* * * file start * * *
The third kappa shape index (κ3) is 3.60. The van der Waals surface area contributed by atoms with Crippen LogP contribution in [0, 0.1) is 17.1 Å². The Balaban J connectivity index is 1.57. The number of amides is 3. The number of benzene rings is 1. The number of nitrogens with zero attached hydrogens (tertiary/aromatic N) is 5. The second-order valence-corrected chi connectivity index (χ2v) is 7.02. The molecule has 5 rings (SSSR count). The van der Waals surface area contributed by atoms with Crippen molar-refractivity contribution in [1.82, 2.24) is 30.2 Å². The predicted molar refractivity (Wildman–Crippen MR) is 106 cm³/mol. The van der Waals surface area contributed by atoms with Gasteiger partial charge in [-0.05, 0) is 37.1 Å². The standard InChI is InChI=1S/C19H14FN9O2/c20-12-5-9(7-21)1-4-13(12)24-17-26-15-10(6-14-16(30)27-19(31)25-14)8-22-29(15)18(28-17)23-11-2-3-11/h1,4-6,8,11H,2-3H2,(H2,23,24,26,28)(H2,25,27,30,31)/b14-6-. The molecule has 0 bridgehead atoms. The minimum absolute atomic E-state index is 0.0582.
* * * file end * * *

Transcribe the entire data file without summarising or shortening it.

The third kappa shape index (κ3) is 3.60. The van der Waals surface area contributed by atoms with Crippen LogP contribution in [0, 0.1) is 17.1 Å². The Balaban J connectivity index is 1.57. The number of amides is 3. The number of benzene rings is 1. The number of nitrogens with zero attached hydrogens (tertiary/aromatic N) is 5. The second-order valence-corrected chi connectivity index (χ2v) is 7.02. The molecule has 5 rings (SSSR count). The van der Waals surface area contributed by atoms with Crippen molar-refractivity contribution in [1.82, 2.24) is 30.2 Å². The predicted molar refractivity (Wildman–Crippen MR) is 106 cm³/mol. The van der Waals surface area contributed by atoms with Gasteiger partial charge in [-0.05, 0) is 37.1 Å². The standard InChI is InChI=1S/C19H14FN9O2/c20-12-5-9(7-21)1-4-13(12)24-17-26-15-10(6-14-16(30)27-19(31)25-14)8-22-29(15)18(28-17)23-11-2-3-11/h1,4-6,8,11H,2-3H2,(H2,23,24,26,28)(H2,25,27,30,31)/b14-6-. The molecule has 0 bridgehead atoms. The minimum absolute atomic E-state index is 0.0582.